Endangered Eastern Imperial Eagle Population Grows in the Czech Republic
This year, the population of the critically endangered eastern imperial eagle has grown by seven. Ornithologists recorded 13 pairs in the South Moravian Region, the only part of the Czech Republic where these birds of prey nest. Photo credit: Freepik / For illustrative purposes.
Czech Rep., Dec 14 (BD) – The Czech Ornithological Society (CSO) has reported a growth in the eastern imperial eagle population this year. The eastern imperial eagle (Aquila heliaca) or golden eagle, first nested in the Czech Republic only in 1998, and are limited to South Moravia. 13 pairs and seven young were recorded by the CSO.
“The nesting golden eagle population In the Czech Republic exceeded ten pairs for the first time this year, thirteen in total. We consider every eagle chick born to be a great success. The golden eagle is one of our rarest nesting predators,” said David Horal, who works on the study and protection of eastern imperial eagles in the CSO.
Eastern imperial eagles are the most endangered birds of prey in Europe, with less than 4,000 nesting pairs across the continent. The majority of these birds live in Russia, Kazakhstan and Turkey. Ornithologists in the European Union have counted only a few hundred pairs.
“Eleven pairs built their nests this year, and nine of them were confirmed to have laid eggs. In the end, six pairs successfully produced young, a total of seven chicks,” stated Horal.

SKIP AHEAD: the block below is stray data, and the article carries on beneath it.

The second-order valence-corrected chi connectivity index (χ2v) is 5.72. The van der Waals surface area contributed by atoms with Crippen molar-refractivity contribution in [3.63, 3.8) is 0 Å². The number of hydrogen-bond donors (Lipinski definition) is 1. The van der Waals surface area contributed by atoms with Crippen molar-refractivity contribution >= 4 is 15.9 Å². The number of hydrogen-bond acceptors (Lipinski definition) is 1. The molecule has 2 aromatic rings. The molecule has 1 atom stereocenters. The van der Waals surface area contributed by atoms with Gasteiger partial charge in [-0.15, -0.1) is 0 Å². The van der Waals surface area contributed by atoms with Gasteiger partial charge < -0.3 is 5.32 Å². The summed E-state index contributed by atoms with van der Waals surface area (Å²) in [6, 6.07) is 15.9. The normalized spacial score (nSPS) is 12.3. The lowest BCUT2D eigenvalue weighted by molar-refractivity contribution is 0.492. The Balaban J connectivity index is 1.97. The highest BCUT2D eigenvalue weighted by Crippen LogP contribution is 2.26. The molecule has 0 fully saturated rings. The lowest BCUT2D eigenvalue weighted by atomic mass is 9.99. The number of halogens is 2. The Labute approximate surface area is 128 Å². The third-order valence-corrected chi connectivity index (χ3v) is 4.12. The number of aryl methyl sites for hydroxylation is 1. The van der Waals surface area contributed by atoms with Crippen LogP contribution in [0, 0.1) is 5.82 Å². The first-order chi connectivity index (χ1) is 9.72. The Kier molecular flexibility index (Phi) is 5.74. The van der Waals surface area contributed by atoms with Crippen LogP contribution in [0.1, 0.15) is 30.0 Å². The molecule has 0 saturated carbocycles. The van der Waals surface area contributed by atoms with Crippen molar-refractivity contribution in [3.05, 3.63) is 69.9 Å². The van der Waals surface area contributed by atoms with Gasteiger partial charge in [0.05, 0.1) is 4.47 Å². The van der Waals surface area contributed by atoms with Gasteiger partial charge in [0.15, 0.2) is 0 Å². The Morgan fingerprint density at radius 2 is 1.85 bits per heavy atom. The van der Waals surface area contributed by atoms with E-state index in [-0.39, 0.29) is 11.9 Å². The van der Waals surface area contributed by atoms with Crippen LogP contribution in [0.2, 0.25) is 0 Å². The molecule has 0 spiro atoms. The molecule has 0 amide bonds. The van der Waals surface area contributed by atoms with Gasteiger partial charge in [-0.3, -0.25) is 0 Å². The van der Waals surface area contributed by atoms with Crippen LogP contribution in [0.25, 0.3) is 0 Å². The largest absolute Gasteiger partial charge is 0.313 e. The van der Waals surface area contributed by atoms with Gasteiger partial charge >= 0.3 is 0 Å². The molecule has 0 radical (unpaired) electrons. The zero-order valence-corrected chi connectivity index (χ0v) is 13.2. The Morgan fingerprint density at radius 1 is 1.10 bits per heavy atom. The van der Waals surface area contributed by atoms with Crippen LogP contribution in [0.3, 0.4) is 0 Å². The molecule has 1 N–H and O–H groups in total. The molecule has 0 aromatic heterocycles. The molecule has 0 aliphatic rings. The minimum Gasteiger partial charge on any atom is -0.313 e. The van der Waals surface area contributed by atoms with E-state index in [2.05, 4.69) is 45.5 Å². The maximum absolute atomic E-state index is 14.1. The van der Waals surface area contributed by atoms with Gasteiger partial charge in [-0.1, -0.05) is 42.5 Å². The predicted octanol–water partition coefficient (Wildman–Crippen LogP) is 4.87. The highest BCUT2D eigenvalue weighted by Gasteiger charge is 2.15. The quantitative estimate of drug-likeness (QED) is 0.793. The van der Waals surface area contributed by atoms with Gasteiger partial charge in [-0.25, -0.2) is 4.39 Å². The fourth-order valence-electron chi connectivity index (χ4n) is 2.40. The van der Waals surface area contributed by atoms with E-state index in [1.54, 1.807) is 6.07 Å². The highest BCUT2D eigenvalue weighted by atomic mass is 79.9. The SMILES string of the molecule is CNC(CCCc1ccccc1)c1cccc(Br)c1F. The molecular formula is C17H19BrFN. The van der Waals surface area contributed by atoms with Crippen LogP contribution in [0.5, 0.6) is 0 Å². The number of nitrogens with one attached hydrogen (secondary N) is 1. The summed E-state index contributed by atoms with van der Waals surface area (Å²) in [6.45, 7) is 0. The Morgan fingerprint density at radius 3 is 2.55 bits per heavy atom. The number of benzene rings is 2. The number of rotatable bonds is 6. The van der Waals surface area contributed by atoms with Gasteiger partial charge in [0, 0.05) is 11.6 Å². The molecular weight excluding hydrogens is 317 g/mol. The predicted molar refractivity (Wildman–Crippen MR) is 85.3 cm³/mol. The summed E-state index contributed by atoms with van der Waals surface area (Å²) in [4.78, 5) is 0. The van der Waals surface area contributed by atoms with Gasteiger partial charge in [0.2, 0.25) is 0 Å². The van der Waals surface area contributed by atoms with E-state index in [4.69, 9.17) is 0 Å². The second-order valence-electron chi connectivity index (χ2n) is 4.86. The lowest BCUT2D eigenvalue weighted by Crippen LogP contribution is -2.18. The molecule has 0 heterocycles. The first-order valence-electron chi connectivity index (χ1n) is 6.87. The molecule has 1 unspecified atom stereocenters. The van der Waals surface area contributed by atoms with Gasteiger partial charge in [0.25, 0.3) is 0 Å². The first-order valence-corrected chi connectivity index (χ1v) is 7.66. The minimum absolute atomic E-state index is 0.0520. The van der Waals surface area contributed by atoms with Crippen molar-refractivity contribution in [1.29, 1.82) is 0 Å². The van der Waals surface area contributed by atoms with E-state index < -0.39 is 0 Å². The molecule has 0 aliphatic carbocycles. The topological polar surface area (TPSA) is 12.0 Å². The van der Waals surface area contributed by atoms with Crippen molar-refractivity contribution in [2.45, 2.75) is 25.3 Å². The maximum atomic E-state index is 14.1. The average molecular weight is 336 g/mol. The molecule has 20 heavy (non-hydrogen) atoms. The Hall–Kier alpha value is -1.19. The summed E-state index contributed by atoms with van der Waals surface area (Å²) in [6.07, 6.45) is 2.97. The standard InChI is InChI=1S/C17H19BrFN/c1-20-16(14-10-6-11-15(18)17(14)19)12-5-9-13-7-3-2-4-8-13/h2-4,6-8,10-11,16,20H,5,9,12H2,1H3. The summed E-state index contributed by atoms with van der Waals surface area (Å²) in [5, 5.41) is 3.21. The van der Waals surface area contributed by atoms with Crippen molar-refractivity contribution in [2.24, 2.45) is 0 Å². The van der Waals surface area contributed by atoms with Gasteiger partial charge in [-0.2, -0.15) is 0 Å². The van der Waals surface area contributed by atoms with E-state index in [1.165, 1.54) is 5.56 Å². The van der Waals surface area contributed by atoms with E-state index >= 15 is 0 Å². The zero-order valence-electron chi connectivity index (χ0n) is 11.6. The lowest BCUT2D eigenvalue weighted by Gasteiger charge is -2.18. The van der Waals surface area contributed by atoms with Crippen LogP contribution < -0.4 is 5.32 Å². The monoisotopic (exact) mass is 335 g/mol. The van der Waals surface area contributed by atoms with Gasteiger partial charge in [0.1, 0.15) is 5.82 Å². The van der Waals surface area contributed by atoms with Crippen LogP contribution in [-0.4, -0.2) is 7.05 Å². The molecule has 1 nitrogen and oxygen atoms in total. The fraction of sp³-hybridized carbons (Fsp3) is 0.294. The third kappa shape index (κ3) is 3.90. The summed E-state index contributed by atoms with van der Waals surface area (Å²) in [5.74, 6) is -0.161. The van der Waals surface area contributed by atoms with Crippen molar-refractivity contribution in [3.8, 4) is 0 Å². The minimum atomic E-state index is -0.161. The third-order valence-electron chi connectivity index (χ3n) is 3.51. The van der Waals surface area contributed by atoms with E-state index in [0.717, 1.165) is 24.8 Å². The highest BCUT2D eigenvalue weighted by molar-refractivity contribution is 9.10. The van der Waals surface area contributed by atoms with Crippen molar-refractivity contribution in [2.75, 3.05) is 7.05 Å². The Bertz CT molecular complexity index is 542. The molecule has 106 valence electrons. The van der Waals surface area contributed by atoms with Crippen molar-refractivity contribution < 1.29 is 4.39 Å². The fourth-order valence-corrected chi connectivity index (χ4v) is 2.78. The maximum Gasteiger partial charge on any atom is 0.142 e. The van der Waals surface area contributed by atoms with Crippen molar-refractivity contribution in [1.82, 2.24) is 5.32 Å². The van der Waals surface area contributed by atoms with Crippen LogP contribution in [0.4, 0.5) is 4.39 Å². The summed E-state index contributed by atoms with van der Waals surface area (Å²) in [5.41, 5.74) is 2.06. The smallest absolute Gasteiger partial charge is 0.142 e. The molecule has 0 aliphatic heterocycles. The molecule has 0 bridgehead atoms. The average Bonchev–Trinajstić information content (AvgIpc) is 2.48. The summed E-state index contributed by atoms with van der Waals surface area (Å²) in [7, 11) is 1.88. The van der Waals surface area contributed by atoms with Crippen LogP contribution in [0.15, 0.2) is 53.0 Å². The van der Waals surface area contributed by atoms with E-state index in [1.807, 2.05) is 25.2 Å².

Location trackers, known as GPS-GSM loggers, are attached to the eagles by ornithologists to track the birds’ movements and detect if they are still alive. Four chicks received trackers this year. The adult eagles in the Czech population typically remain around the nesting ground in winter but some young birds fly south.
The greatest threat to the eastern imperial eagle population is humans, who disturb the birds during nesting season or intentionally kill the birds. According to Horal, the birds are very sensitive to interference, whether it is from foresters, fishermen or tourists, and the pair will abandon their nest.
Power lines and illegal poaching, such as shooting or poisoning, are also a threat to the eagles. The CSO combats poaching with the aid of specially trained canine units that search for poisoned baits. This operation is conducted in partnership with the PannonEagle Life project, which aims to support the eastern imperial eagle population in the Czech Republic, Hungary, Austria, Serbia and Slovakia